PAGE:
Mineral-Rich Bone Soup

I have been making this bone soup for quite sometime now.  Because the weather’s been so chilly, Chi and Lia always want to have soup! Whenever I’m making one, I don’t use readily available meat cubes or the ones in tetra packs in the market. I always want to make my own. And after reading so many health benefits of this, this became a staple in our kitchen. I do this in big batches and I sometimes freeze the remaining stock for future use or just put it in the fridge and whip up another hearty soup in the next days. This soup is very versatile because you can consume it as is. Just put meatballs or dumplings, add some greens and it’s an instant meal. I also use this as a base for other soups I make like Pumpkin Soup or Beef and Barley Soup.

Bone broth is known as a super food. The cooking process breaks down bones and connective tissues – including proteins, minerals and fat – that heal the body in various ways. When you ingest bone broth, it feeds the body with collagen, which is the building block of cells to bones, ligaments, cartilage and the brain. Chinese medicine practitioners use bone broth to strengthen the kidney and support digestive systems. Bone broth contains high amounts of calcium, magnesium and other nutrients that play an important role in healthy bone formation. And thanks to it’s gelatin content, it promotes healthy hair and nail growth.

There are many different ways of cooking bone broth and I think there isn’t really a wrong way. But here are the ways I cook it.


  • Beef, chicken or pork bones
  • Clean, filtered water
  • One head of garlic
  • Onions, chopped
  • Celery
  • Laurel leaves

Just recently I read that adding Vinegar, maybe a tablespoon or two, helps to get the gelatin from the bones into the soup. You can actually put any vegetable that you like to add extra flavors to your soup.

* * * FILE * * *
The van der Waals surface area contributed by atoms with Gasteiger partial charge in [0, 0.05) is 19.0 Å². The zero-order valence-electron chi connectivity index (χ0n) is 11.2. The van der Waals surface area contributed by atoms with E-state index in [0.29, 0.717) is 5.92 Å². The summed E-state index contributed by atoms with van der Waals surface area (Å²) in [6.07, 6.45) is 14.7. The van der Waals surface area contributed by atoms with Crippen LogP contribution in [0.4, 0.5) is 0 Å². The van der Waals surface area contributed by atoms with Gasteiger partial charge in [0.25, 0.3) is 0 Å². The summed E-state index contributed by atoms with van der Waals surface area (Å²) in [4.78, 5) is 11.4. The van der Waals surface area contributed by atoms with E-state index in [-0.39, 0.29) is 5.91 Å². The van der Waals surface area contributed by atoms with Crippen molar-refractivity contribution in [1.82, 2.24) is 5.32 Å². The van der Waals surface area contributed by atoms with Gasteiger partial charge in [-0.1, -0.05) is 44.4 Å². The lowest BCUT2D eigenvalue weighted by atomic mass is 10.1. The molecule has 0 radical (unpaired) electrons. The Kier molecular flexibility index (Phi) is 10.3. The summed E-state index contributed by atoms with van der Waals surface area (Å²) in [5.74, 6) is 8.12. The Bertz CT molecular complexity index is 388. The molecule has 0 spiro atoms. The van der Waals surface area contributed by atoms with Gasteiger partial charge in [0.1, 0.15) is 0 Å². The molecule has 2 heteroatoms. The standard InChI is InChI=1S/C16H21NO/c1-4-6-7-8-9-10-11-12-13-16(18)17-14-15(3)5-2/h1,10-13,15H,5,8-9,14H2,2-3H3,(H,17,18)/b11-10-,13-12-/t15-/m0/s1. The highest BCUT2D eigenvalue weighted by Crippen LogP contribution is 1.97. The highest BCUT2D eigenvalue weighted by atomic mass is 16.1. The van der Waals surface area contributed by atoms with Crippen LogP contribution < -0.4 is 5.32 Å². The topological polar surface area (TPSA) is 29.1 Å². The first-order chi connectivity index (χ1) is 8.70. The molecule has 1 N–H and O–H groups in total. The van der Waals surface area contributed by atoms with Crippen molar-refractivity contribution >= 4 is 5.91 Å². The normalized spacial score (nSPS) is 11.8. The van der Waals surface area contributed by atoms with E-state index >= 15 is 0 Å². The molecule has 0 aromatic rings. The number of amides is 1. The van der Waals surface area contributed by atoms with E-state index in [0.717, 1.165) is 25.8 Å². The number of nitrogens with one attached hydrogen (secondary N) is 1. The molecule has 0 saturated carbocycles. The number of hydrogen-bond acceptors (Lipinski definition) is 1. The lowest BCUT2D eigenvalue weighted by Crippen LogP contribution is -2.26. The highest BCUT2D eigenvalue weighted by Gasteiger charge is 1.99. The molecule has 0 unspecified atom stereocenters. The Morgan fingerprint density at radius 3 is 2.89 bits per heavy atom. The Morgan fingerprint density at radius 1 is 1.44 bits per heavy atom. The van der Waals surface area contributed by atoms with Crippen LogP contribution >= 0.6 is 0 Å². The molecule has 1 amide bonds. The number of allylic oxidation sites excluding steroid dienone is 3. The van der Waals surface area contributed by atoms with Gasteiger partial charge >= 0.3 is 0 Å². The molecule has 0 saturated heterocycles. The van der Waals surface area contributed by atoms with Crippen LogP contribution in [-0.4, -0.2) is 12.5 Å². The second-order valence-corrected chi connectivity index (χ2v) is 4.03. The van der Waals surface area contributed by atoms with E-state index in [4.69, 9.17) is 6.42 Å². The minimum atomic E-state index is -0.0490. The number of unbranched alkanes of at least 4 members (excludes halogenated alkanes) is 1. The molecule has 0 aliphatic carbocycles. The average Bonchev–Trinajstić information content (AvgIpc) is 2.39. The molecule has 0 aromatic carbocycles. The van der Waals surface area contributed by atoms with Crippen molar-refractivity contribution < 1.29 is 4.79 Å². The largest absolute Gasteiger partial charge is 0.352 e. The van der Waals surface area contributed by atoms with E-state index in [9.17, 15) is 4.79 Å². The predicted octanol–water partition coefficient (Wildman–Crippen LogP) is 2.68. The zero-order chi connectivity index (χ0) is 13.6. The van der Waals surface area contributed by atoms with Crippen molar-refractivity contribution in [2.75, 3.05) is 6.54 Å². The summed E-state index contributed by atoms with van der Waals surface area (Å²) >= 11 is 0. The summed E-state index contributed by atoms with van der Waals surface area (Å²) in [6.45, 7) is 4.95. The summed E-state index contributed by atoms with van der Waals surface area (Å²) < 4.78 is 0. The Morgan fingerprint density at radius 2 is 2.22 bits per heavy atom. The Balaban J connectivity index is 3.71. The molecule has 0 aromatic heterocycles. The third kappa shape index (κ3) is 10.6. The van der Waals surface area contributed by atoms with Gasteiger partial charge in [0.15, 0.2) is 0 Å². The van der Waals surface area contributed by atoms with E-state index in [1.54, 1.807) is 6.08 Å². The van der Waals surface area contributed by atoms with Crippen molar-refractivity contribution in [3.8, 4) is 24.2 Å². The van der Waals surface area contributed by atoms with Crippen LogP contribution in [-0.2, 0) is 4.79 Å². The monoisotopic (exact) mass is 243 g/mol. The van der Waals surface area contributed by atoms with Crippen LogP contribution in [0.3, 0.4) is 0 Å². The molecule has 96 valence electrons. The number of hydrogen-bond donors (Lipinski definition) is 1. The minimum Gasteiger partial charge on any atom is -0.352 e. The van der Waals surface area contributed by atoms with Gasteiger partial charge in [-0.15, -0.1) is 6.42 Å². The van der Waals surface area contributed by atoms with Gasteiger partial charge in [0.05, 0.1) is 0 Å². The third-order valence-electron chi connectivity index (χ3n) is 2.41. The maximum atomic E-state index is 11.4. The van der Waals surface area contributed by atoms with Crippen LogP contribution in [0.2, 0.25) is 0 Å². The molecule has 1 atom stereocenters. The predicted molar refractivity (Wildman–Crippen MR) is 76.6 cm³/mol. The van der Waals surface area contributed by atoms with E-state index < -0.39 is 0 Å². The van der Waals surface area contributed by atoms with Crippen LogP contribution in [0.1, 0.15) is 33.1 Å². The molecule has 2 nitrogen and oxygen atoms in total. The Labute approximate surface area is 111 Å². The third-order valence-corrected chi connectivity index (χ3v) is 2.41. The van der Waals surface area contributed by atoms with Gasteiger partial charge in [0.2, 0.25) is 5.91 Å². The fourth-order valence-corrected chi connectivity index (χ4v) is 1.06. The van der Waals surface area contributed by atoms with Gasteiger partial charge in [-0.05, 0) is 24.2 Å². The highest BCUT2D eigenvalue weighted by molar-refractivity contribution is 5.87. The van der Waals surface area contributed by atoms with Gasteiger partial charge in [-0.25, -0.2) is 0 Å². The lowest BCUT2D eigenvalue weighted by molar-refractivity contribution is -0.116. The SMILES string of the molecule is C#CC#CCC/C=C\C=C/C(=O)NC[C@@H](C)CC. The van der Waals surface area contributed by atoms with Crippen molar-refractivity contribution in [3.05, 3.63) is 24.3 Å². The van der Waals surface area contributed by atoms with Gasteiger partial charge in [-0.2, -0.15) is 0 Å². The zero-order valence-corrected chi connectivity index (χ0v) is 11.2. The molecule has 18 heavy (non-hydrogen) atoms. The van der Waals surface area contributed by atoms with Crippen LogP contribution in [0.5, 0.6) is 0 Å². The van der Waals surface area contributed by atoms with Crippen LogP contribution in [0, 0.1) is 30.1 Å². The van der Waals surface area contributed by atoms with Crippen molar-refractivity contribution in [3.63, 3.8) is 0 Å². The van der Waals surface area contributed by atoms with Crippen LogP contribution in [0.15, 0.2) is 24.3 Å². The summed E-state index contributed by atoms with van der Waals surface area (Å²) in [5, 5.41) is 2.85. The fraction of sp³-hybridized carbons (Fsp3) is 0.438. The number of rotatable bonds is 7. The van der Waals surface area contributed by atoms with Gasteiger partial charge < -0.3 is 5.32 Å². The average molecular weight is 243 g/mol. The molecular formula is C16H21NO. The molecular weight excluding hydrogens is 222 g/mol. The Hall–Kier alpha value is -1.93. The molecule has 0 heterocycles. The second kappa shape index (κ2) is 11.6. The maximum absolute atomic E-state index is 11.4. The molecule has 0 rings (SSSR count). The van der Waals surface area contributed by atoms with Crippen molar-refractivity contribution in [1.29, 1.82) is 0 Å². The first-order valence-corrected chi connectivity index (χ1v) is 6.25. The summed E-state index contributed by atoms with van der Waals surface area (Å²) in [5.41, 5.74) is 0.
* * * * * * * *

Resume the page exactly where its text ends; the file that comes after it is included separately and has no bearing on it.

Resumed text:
• Fill up a large pot with clean, filtered water.
  • Add all the vegetable, then put in the bone of your choice.
  • Bring to boil and scoop out any scum that rises on top.
  • Reduce the heat to the lowest setting and let simmer.
  • If using chicken, the meat will start to separate from its bones after about 2 hours. Just remove the chicken from the pot and gently separate the meat from the bones. Put back the bones to the pot and continue to simmer.
  • If using bones only, continue simmering it for 8-12 hours. The longer you simmer, the better because the longer we do it, the soup will be richer and we extract more minerals from the bones. But me, I just simmer it for about 8 hours.
  • You can add parsley about 10 minutes before finishing the stock.
  • Remove the remaining bones with a slotted spoon and strain the rest with strainer to remove any small bone pieces left in the soup.

What it actually looks like

Because it takes some time to cook this, I usually add dumplings or meatballs and some greens and we eat it right away.


Try it next time because what’s better than a hot bowl of homemade soup during this cold Christmas season, right?

Happy cooking!

Xoxo, Annie



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